Gwinnett Superior Court convicted Adam Wells of armed robbery, but Mr. Wells believed that the court and his counsel prevented him from receiving fair treatment. He felt that the court allowed a biased juror to remain in the jury, concerned that she had formed an opinion about his guilt prior to hearing any evidence. The defendant also believed that his attorney should have attempted to plea to lesser charges, which prompted Mr. Wells to file for a new trial.
During the hearing for the new trial, Adam Wells’ lawyer claimed that, as part of a mutually agreed-upon trial strategy, he approached the trial with an “all-or-nothing defense.” Mr. Wells, therefore, would not have been able to request a lesser charge when his defense was predicated upon not having participated in the crime.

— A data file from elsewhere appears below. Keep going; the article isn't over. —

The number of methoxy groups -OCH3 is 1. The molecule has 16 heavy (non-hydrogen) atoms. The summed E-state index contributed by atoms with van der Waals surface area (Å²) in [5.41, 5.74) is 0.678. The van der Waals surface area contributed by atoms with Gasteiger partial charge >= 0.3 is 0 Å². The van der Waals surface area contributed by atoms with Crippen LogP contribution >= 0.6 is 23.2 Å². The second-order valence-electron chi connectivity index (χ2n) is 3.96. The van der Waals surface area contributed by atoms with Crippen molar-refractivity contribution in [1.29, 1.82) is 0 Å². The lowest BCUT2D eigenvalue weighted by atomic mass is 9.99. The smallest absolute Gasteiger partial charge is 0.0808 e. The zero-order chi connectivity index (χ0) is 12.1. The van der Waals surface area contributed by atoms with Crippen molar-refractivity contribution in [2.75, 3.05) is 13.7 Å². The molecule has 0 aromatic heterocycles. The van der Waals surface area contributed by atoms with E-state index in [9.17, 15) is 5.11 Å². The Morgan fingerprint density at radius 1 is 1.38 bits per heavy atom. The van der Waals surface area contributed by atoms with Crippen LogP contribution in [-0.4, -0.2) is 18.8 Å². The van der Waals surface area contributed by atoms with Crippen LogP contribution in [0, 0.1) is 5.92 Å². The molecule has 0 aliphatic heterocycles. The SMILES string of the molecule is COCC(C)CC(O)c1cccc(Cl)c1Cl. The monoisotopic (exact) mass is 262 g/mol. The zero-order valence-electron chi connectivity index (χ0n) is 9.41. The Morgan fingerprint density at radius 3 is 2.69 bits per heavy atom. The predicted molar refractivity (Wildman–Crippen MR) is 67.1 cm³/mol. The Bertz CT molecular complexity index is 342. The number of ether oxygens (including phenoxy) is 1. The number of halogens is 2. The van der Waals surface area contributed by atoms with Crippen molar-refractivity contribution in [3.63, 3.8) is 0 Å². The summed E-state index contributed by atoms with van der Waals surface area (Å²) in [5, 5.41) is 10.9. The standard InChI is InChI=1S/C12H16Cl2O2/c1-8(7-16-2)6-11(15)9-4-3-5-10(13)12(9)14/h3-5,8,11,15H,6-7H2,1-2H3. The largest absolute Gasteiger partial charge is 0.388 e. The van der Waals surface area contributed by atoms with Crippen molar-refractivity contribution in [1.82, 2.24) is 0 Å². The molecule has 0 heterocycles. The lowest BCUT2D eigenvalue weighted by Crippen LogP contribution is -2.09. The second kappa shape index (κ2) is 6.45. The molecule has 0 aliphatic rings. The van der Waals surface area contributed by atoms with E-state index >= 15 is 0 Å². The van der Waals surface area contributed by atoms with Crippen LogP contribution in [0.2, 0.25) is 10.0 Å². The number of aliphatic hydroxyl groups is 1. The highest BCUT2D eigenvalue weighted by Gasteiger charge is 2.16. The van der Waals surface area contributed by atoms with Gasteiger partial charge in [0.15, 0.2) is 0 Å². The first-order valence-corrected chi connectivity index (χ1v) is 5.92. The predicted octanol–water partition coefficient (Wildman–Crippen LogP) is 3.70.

The Court of Appeals reviewed Mr. Wells’ case and supported the trial court’s conviction. The Court evaluated the questionable juror’s responses and determined that her opinion was not so fixed that she was incapable of following the trial court’s instructions. The Court reviewed his claims for a new trial and supported the decision against it based on the attorney’s testimony.
Ultimately, the Court of Appeals agreed with the trial court’s armed robbery conviction of Adam Wells. His complaints were deemed unfounded.